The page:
You never know in this life when you’re about to become a witness to tragic history before it occurs.
Such was the circumstance for my older brother, Paul Jacobs, who found himself face to face with American political royalty– a man who might’ve spared us from the last phase of Vietnam and the enduring cynicism of Watergate — had he not been assasinated in the kitchen of the old Ambassador Hotel roughly seven hours later on June 5, 1968 by Palestinian immigrant Sirhan Sirhan.
Senator Robert Kennedy (D-New York) was running for president of the United States and in L.A. on a campaign stop at the time. We all know how that election turned out after RFK was killed. Nixon trounced Democratic nominee Hubert Humphrey 301 electoral votes to 191.
My big brother was a twenty-one-year-old USC undergrad and Robert Kennedy supporter when this picture of the fist-pumping senator and former U.S. Attorney General was taken on primary-election day. I was six, less concerned with White House occupants and sixties culture wars than playing “Army” with my plastic soldiers whose heads my dog liked to gnaw.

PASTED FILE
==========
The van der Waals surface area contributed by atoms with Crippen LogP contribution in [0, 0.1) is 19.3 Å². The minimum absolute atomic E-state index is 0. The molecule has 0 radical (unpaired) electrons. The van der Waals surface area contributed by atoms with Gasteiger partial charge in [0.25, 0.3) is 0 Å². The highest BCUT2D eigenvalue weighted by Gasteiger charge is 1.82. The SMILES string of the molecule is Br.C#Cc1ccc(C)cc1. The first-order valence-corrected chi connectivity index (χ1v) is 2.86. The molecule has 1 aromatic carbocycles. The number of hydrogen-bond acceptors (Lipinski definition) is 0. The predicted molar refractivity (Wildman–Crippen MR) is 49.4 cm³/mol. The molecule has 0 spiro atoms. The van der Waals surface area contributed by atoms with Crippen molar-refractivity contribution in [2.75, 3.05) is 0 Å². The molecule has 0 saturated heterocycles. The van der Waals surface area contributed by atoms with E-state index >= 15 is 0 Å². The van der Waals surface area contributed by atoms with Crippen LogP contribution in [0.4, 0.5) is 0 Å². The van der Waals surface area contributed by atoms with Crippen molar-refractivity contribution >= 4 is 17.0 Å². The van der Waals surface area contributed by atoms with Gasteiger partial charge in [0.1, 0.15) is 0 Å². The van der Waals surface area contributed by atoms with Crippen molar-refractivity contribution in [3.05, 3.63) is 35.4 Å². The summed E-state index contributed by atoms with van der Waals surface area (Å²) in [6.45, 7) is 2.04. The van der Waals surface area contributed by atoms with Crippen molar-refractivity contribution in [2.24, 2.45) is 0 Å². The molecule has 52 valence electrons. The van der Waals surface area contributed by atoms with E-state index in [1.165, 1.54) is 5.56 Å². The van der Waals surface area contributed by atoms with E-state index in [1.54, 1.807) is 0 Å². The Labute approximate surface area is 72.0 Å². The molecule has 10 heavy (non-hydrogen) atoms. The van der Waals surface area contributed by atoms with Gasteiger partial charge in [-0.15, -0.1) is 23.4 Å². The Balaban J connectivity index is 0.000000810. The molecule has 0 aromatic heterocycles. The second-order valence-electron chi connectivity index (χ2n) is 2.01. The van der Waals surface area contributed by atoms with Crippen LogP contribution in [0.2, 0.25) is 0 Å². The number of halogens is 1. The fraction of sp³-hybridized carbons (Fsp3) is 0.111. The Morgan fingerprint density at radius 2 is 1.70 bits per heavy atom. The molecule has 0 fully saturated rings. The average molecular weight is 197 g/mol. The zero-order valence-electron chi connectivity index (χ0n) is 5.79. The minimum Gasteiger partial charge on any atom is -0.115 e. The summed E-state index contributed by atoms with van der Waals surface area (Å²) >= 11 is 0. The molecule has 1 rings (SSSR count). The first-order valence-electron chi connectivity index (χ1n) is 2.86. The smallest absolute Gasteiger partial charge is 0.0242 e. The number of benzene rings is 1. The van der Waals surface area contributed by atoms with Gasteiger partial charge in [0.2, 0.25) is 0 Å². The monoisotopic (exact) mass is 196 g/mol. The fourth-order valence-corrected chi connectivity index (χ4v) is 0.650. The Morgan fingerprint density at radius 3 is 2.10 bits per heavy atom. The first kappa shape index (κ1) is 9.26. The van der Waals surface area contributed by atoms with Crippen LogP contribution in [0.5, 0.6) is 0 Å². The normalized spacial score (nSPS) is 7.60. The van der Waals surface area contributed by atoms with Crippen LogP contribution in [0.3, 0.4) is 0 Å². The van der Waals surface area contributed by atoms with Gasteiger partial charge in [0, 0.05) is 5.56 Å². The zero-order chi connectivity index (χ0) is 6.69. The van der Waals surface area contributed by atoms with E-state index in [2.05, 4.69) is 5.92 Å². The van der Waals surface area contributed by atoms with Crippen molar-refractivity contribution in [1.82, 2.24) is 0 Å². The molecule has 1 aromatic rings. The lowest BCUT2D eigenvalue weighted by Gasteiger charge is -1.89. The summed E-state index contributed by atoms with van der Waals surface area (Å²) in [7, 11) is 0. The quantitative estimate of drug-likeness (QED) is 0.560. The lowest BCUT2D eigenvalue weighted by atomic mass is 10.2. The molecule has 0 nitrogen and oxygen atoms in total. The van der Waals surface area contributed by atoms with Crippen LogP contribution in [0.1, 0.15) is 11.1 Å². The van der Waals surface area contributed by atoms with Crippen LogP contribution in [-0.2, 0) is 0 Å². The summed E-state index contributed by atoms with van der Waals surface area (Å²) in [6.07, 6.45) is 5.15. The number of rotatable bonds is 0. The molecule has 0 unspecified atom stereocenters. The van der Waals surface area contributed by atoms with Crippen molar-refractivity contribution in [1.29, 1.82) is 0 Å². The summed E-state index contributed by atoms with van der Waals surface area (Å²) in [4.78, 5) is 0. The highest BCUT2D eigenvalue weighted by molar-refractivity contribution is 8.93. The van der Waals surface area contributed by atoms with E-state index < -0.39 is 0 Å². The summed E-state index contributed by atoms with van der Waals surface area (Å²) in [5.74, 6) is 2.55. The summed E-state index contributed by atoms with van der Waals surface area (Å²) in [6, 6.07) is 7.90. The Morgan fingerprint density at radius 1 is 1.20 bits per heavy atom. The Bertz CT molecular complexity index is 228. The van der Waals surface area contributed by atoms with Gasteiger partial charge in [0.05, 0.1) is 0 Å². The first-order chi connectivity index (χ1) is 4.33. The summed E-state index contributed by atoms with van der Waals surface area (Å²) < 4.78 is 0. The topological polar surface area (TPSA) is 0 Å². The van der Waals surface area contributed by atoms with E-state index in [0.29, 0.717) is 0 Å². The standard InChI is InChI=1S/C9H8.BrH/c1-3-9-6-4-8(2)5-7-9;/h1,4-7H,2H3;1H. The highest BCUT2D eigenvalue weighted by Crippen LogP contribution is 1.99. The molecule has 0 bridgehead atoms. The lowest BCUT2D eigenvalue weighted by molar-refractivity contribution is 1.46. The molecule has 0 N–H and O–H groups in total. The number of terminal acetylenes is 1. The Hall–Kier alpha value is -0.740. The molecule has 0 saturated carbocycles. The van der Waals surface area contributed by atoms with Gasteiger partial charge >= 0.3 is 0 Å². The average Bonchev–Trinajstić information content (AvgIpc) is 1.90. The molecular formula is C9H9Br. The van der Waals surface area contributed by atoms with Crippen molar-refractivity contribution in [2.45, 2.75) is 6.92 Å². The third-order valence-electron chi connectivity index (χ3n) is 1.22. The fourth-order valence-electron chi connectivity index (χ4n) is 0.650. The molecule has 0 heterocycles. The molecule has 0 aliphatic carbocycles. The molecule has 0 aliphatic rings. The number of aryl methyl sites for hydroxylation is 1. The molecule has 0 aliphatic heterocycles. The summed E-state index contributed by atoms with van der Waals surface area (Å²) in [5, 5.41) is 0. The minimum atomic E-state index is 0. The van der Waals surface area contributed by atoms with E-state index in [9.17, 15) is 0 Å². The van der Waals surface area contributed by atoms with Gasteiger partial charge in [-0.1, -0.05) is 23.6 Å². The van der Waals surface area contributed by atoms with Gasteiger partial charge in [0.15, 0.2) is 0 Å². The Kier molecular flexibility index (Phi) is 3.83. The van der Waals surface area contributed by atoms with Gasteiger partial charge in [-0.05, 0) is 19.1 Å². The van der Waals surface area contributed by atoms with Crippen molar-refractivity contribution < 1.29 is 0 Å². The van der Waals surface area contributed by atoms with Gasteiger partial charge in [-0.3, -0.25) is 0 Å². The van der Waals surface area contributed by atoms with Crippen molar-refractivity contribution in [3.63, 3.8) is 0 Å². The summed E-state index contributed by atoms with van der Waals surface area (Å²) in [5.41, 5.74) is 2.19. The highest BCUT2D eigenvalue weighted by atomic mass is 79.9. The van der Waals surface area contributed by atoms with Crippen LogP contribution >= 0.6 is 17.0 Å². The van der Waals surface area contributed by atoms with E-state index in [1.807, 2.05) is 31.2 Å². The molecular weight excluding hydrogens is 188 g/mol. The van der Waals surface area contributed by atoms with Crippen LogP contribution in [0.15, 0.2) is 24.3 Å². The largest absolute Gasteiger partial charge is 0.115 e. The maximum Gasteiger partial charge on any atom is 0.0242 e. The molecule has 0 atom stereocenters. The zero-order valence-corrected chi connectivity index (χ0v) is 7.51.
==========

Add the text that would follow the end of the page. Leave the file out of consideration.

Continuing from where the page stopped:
Paul was working part-time then as a statistician for the Los Angeles County Probation Dept. A photo bug, he had his trusty Nikkormat 35 mm SLR with him when he went outside just west of the Biltmore Hotel around 5 P.M. and saw Robert Kennedy’s motorcade idling after Kennedy had emerged from the Biltmore. Paul got close enough, maybe 15 feet away, for this poignant picture, which in a sense is disturbing considering the way his older brother, President John F. Kennedy, was shot in Dallas and the events awaiting RFK less than half a day away on Wilshire Boulevard.
At any rate, the world — which has thousands of thousands, if not millions of Kennedy photographs circulating — has never seen this candid picture nor its companion one that will run soon. Just by chance, Paul had a front row seat to history before yet another assassination, another flash of a bullet, destroyed what might’ve been.
In studying every detail of this magnificent and depressing picture, which may have been taken on sloping Grand Avenue, I still marvel at Robert Kennedy’s determined expression that seemed to say to believers, “I got your back.” I can only wonder what the man who appears to be a Secret Service agent in front of the car is hollering.
This picture is owned and copy-written by Paul G. Jacobs and any use of it in any way without express written permission is prohibited!
It’s now only seeing the light of day 42 years later.
* L.A. Observed post on this photograph